directed by Martin Scorsese
(Paramount, 2012)

Martin Scorsese has never brought anything but complete dedication to every picture he's ever made. Even the ones that didn't quite hit the target are still watchable because they are imbued with his ferocious energy.

This one is no different. Based on Brian Selznick's novel, The Adventures of Hugo Cabret, Scorsese's first attempt at a children's film walks a fine line between respectful passion and sentimental nostalgia. His enthusiasm and dedication are infectious enough to help paper over the cracks in the pacing and plot. The art direction and costuming, not to mention the special effects, are astounding. Overall, this is one gorgeous flick that definitely occupies more than three dimensions.

Hugo Cabret (Asa Butterfield, The Boy in the Striped Pajamas) is a young orphan living in a Paris train station in the 1930s. His only companion is a broken automaton, a gift from his late father (Jude Law), who had rescued it from the attic of a museum. Once popular attractions in Vaudeville Theater, automatons were essentially human-shaped clockwork creations that were made to dance, perform simple magic tricks or, in the case of this particular one, write. Hugo, believing that it contains a message from his father, has made it his mission to get the automaton working again. His only other occupation is keeping the huge station clocks running and stealing just enough food to survive.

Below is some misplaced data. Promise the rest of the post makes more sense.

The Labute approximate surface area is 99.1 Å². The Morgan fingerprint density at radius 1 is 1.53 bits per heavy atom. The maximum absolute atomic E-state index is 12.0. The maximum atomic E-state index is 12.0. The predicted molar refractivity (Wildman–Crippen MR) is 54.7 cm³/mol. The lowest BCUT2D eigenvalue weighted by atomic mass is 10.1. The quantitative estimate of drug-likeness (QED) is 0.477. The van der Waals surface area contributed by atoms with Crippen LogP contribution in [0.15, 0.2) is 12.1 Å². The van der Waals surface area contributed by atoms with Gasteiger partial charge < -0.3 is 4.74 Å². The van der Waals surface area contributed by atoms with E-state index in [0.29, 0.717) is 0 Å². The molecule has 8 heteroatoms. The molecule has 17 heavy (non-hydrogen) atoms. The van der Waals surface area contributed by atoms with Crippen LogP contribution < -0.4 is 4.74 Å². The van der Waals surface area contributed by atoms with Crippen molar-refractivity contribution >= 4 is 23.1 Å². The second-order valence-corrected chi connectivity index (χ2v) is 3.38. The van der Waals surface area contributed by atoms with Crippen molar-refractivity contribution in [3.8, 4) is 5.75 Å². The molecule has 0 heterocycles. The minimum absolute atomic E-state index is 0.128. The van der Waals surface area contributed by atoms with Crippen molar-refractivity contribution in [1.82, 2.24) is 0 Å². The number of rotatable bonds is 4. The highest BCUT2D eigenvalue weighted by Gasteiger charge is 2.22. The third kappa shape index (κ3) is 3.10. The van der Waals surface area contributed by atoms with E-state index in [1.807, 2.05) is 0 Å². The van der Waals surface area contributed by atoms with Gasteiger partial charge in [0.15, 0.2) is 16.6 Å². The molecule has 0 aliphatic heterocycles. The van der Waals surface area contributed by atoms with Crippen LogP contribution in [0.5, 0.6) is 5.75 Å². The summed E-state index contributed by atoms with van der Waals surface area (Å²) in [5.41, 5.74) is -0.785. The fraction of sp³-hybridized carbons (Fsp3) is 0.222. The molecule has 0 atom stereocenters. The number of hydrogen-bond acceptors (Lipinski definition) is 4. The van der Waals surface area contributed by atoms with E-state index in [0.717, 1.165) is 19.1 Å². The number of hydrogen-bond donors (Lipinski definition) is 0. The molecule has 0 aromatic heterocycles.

It's a fairly grim existence, until one day one of the shop owners (Ben Kingsley) catches him in the act. From that moment forward their fates are linked as Hugo becomes friends with his granddaughter (played by Chloe Moretz) and embarks on an adventure that involves the shopkeeper, Papa Georges, and the massive secret he's been hiding. Sascha Baron Cohen provides the right touch of comic relief in a role that is surprisingly decent and sensitive, as a station agent with a war wound and a secret of his own.

It's obvious Scorsese wanted to craft a visual ode to the cinema and the man who virtually invented the modern movie, Georges Melies. Indeed, the film is nearly ecclesiastical in its reverence for the architect of expressionistic filmmaking. Although slow to get started and frankly somewhat ham-fisted in terms of its morality, the latter acts of the movie should definitely capture the interest of true cinemaphiles. Scorsese's approach to 3-D is to use it not merely as a device for crafting stunning effects but to draw the viewer directly into the movie. The deliberately slow pacing and the delirium-inducing colors intentionally create the effect of being trapped in an entrancing, dreamy snowglobe world, which adds to the effect of actually being present within the story.

This intricate and romantic movie is not really for children but is intended to resonate with true movie lovers. Hugo is a true cinematic adventure and a wonderful experience.

review by
Mary Harvey

8 September 2012

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